Last night, AMS Council convened for the last time in 2022 — again — to discuss preliminary findings from the recent governance review and next steps for the AMS and students after the Board of Governors voted to increase tuition earlier this week.
Here’s what you may have missed.
Councillors hear presentation on external review of AMS governance
Board of Governors representative Max Holmes, chair of the ad hoc Governance Review Committee, presented a draft set of recommendations based on 12 issues identified by the committee.
These issues range from Council meeting conduct and culture to overall AMS transparency and executive accountability.
Holmes said these issues and recommendations were based on a review conducted by the AMS governance review committee, an environmental scan of U15 schools and an internal stakeholder engagement survey. He said they will be used in conversation between AMS Council and executives, as well as to inform consultation with stakeholders.
Many of these recommendations hinge upon the creation of an Executive Oversight Committee, which would provide regulatory supervision of AMS executives and offer feedback from a smaller group outside the executive body.
Holmes said this same measure was recommended in the AMS’s last governance review in 2016, although it was not implemented.
Another recommendation that would address multiple issues was overhauling various sectors of the AMS. This includes providing more comprehensive orientations for councillors and changing the structure of Council to have more consistent meeting lengths and encourage participation.
Holmes highlighted that “the vast majority of our recommendations are unanimous,” receiving support from every committee members.
During a discussion period after the presentation, councillors voiced questions and concerns over the review’s proposed recommendations.
Arts councillor Mathew Ho brought up the previous oversight committee that existed in the AMS and asked how the proposed Executive Oversight Committee would differ from the old one.
Holmes said there is a “specific process for any discipline of an executive,” but that was not the case in 2016. The AMS now has an ethics and accountability committee with an existing framework to address those issues, he added.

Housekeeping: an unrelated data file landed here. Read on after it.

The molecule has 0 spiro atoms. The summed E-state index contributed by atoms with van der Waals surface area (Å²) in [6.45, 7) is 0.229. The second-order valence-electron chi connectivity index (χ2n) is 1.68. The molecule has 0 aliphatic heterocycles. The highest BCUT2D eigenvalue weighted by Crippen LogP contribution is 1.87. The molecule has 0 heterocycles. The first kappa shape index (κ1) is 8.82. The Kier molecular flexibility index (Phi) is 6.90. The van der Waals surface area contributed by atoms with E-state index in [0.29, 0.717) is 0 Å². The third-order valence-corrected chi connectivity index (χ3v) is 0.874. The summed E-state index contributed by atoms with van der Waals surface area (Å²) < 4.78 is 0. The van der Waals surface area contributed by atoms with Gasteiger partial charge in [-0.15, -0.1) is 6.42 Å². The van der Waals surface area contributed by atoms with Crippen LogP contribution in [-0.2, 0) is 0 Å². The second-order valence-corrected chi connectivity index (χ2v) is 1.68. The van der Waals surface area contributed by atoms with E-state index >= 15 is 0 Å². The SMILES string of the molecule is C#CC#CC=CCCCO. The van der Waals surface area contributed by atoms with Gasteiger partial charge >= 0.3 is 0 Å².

“Reflecting on the last six years, there has been worsening oversight of the executives. And that may be because of getting rid of that committee,” said Holmes.
Science councillor Katherine Feng and engineering councillor Christian Kyle (CK) expressed concern over the recommendation to give councillors a stipend depending on their attendance and performance in Council under its current $1.25 million deficit.
Feng noted that it’s unusual for a non-profit society like the AMS to pay its directors. She also voiced concern about the AMS increasing its staff under such large financial strain.
Recommendations will be up for approval in January, but “we expect that these recommendations are probably going to change with feedback,” Holmes said.
Following Board of Governors vote to increase tuition, AMS discusses next steps
Discussion of the recent tuition increase replaced a consideration of the AMS holding a vote of no-confidence of the Board of Governors, as outlined on the agenda. President Eshana Bhangu said this item can still be considered at a future meeting.
VP Academic and University Affairs Dana Turdy said the motion became a discussion item due to “student frustrations on the ground and AMS frustrations with accountability and transparency” surrounding the Board of Governors.
Arts councillor Kaysan Adriyanto voiced concerns about paying increased tuition as an international student. He acknowledged some governors’s commitment to remedying this issue, but “that translates to [students] not really having any changes in the quality of education, but then having more financial commitments.”
“What [the Board of Governors is] doing is very contradictory to their commitment to students,” he said.
Bhangu said the AMS will send correspondence to the Board, stating the AMS’s opposition to spontaneous in-camera meetings during open sessions and student presentations, like what occurred Monday. The AMS also sent correspondence to the Board leading up to the vote on tuition.
While the AMS has little sway over the Board’s financial decisions, Bhangu said the AMS would prioritize advocating for students through the affordability crisis. AMS supports would include open educational resources, digital assessment tools and financial aid, according to Bhangu.
Lastly, Bhangu encouraged students and organizers to continue mobilizing against the provincial government.
“If the province provides more funding to UBC, UBC probably wouldn't have to raise tuition like this every year,” she said.